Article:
Summary

Download PDF PDF Page Citation Cite Share Link Share

Last Updated on August 6, 2019, by eNotes Editorial. Word Count: 533

This short story by Carlos Fuentes centers on Felipe Montero, a young historian and teacher, and Consuelo Llorente, an enigmatic widow.

We learn that Felipe first meets Consuelo after he answers an ad asking for the services of a historian. When Felipe heads to 815 Donceles Street (the address given),...

(The entire section contains 1402 words.)

See This Study Guide Now

Start your 48-hour free trial to unlock this study guide. You'll also get access to more than 30,000 additional guides and more than 350,000 Homework Help questions answered by our experts.

Get 48 Hours Free Access

This short story by Carlos Fuentes centers on Felipe Montero, a young historian and teacher, and Consuelo Llorente, an enigmatic widow.

We learn that Felipe first meets Consuelo after he answers an ad asking for the services of a historian. When Felipe heads to 815 Donceles Street (the address given), he is surprised to find that Consuelo's husband, General Llorente, died sixty years ago and it is his memoirs he must prepare for publishing.

Felipe is even more surprised to find that Consuelo lives with Aura, her beautiful young niece, who appears to be a mysterious blend of an apparition and human being.

As he spends more time at Consuelo's home, Felipe finds himself progressively drawn to Aura. He can't take his eyes off her and even more strangely, begins to feel emotions he has always known to exist but had never before experienced.

As for Consuelo, the old lady appears to be obsessed with strange religious rituals centered around Christ, Mary the Virgin, St. Sebastian, the archangel Michael, and demons.

In due time, Consuelo gives Felipe General Llorente's memoirs. They tell of the former soldier's war exploits and subsequent exile to France. He works on editing the papers and decides that, for four thousand pesos, he's willing to put up with the old lady's idiosyncrasies.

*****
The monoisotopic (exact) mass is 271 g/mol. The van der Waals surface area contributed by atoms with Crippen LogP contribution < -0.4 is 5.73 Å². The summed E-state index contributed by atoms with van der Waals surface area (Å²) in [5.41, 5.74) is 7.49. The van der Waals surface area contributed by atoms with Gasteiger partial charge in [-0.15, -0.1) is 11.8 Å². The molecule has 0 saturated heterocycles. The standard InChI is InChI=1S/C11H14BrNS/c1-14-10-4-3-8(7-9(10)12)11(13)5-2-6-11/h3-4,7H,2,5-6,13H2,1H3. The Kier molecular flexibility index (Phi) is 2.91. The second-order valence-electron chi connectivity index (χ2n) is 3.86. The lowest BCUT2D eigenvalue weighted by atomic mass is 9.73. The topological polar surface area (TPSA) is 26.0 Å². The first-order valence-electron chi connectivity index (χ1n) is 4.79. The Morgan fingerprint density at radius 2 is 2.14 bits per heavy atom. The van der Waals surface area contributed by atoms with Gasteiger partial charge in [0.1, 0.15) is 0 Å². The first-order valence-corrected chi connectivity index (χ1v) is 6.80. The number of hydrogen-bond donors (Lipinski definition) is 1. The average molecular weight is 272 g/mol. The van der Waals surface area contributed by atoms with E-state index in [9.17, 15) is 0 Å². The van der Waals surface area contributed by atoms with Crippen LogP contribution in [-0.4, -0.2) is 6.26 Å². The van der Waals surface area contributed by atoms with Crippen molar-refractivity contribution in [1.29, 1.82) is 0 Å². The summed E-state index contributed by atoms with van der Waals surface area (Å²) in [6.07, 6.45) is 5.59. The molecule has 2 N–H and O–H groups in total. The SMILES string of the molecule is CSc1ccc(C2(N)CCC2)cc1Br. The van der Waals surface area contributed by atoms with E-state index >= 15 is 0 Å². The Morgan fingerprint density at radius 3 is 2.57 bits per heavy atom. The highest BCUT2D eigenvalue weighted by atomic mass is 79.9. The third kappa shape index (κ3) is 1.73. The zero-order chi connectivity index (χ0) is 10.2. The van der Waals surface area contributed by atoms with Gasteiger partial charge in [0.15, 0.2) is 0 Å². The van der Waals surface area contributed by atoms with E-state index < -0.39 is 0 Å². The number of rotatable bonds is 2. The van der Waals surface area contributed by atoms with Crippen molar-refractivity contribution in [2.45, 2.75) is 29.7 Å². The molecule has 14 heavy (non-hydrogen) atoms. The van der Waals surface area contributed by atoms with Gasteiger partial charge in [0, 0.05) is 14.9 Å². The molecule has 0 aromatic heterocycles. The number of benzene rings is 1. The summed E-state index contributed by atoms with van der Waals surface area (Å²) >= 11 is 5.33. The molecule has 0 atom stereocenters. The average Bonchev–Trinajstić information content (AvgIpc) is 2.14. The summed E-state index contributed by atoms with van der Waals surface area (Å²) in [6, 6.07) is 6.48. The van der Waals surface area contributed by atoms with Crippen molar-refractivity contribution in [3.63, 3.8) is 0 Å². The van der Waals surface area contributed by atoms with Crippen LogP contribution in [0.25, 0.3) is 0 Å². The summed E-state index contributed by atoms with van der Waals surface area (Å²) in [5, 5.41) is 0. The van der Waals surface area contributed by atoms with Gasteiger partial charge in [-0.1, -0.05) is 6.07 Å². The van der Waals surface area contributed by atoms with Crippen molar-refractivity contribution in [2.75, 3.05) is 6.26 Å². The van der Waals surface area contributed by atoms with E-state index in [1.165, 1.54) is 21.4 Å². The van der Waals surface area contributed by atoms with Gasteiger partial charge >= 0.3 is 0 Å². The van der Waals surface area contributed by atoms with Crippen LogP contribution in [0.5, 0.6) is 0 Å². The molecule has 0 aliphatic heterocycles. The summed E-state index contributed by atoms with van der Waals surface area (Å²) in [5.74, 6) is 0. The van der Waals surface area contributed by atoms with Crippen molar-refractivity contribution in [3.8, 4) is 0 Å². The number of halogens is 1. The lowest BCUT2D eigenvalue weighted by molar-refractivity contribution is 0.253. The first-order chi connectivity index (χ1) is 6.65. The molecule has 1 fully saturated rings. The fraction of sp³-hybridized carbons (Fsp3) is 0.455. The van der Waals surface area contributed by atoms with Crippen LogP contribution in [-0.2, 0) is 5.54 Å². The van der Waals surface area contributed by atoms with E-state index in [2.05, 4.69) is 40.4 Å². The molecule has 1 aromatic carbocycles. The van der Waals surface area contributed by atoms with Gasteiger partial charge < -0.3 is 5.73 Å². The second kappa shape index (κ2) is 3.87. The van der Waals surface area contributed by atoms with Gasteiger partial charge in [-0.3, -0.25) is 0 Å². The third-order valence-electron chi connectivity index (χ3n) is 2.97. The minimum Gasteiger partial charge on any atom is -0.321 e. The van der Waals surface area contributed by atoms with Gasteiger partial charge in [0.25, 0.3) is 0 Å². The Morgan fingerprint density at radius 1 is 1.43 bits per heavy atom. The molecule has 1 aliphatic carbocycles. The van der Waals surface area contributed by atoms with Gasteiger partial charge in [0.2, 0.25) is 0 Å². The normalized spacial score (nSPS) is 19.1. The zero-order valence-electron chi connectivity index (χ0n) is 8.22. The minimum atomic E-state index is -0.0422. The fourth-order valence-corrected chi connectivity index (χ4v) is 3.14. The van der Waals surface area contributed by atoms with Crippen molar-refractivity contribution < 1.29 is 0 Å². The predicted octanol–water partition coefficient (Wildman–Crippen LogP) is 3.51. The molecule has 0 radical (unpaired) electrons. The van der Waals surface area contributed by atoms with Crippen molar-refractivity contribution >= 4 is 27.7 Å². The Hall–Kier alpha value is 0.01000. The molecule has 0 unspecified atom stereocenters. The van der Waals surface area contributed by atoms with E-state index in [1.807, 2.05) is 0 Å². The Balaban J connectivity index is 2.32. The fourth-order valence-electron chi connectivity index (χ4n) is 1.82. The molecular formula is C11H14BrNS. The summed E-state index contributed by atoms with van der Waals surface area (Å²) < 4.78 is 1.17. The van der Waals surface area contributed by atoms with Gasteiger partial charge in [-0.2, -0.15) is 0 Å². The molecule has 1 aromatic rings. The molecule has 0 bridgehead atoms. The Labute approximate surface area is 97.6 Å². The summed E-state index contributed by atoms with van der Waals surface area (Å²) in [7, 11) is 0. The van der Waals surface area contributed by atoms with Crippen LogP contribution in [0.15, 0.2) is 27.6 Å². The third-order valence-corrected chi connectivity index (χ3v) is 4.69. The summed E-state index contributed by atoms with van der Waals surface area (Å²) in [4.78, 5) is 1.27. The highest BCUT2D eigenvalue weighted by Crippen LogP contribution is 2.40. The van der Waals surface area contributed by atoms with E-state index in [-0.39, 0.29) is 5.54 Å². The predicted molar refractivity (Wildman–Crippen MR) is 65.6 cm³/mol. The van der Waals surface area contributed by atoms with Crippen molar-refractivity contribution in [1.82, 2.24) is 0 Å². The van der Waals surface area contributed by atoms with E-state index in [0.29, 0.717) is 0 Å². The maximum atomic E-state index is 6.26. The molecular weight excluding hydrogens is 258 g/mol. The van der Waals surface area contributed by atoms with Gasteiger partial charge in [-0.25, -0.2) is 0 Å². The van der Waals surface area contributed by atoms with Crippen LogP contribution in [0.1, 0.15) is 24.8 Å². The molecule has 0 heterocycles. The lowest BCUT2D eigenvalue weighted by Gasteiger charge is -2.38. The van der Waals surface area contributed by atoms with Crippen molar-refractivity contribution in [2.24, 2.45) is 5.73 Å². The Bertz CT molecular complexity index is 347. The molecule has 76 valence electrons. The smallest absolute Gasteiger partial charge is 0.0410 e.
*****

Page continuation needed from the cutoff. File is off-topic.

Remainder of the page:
At mealtimes, he notices that Consuelo and Aura's movements mirror that of each other. Privately, Felipe begins to lust after Aura; he develops an unexplained yearning to free her from what he thinks is Consuelo's wicked hold upon her defenseless young niece.

One night, he wakes up after a terrible dream and imagines that Aura is kissing his whole body. They make love, and the surreal experience appears to be strangely real. After their lovemaking, Aura proclaims that Felipe is her husband. He agrees unequivocally.

As time progresses, Felipe concludes that Consuelo must be at at least 109 years old, based on calculations he made from the general's memoirs.

As Felipe proceeds with his work, however, he finds strange happenings occurring. One day, Felipe discovers Aura beheading and skinning a goat. When he enters the old lady's chambers, he finds Consuelo mirroring Aura's movements in killing and skinning the animal.

Later, he discovers that Aura has aged. Previously, she had appeared to be a girl of twenty. At present, she looks as if she has aged twenty years. One day, after another surreal lovemaking experience, Aura demands that Felipe promise to love her forever. For his part, Felipe agrees to do so.

Later, Felipe pores through more of General Llorente's memoirs. In them, he discovers Consuelo's obsession with obscure rituals that promise to preserve her youth and beauty. He also discovers (disturbingly) photos of what looks like Aura and the general. As he continues to stare at the photos, he realizes with horror that his features have now been transposed onto the general's face.

The story ends with Felipe making love to Aura, only to discover that she has transformed into Consuelo and he, into Colonel Llorente. Consuelo admits to Felipe that she has only ever been able to keep Aura around for three days at a time. She promises unequivocally that she will bring Aura back once more.

Summary

Download PDF PDF Page Citation Cite Share Link Share

Last Updated on May 5, 2015, by eNotes Editorial. Word Count: 869

The fantastic nature of this short novel is indicated at its very beginning when Felipe Montero, an indigent young man, reads a newspaper advertisement requesting the services of a historian. The advertisement is so suited to his own experience, needs, and skills that it seems to be addressed to him and to no one else; all that is missing is his name. This sense of Montero’s being especially summoned by the advertisement is further emphasized when he arrives at an ancient mansion in the old section of town where no one lives. As he enters the door, he takes one last look to try to “retain some single image of that indifferent outside world,” before entering a realm of magic and imagination.